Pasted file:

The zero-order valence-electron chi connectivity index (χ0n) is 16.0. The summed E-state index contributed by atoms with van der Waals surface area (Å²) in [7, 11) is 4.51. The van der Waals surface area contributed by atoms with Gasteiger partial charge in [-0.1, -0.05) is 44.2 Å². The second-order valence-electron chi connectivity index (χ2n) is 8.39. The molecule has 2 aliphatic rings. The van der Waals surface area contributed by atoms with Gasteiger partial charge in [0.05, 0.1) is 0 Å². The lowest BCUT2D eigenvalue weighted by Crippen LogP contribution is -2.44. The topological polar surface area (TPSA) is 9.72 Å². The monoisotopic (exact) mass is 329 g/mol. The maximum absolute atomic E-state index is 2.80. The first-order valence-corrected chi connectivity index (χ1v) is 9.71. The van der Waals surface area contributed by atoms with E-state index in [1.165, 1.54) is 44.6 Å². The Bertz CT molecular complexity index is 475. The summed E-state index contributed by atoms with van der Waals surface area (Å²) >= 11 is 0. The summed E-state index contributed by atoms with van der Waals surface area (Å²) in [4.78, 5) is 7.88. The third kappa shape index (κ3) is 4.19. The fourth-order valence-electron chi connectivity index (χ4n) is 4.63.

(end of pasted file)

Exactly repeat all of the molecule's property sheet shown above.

The zero-order valence-electron chi connectivity index (χ0n) is 16.0. The summed E-state index contributed by atoms with van der Waals surface area (Å²) in [7, 11) is 4.51. The van der Waals surface area contributed by atoms with Gasteiger partial charge in [-0.1, -0.05) is 44.2 Å². The second-order valence-electron chi connectivity index (χ2n) is 8.39. The molecule has 2 aliphatic rings. The van der Waals surface area contributed by atoms with Gasteiger partial charge in [0.05, 0.1) is 0 Å². The lowest BCUT2D eigenvalue weighted by Crippen LogP contribution is -2.44. The topological polar surface area (TPSA) is 9.72 Å². The monoisotopic (exact) mass is 329 g/mol. The maximum absolute atomic E-state index is 2.80. The first-order valence-corrected chi connectivity index (χ1v) is 9.71. The van der Waals surface area contributed by atoms with E-state index in [1.165, 1.54) is 44.6 Å². The Bertz CT molecular complexity index is 475. The summed E-state index contributed by atoms with van der Waals surface area (Å²) >= 11 is 0. The summed E-state index contributed by atoms with van der Waals surface area (Å²) in [4.78, 5) is 7.88. The third kappa shape index (κ3) is 4.19. The fourth-order valence-electron chi connectivity index (χ4n) is 4.63.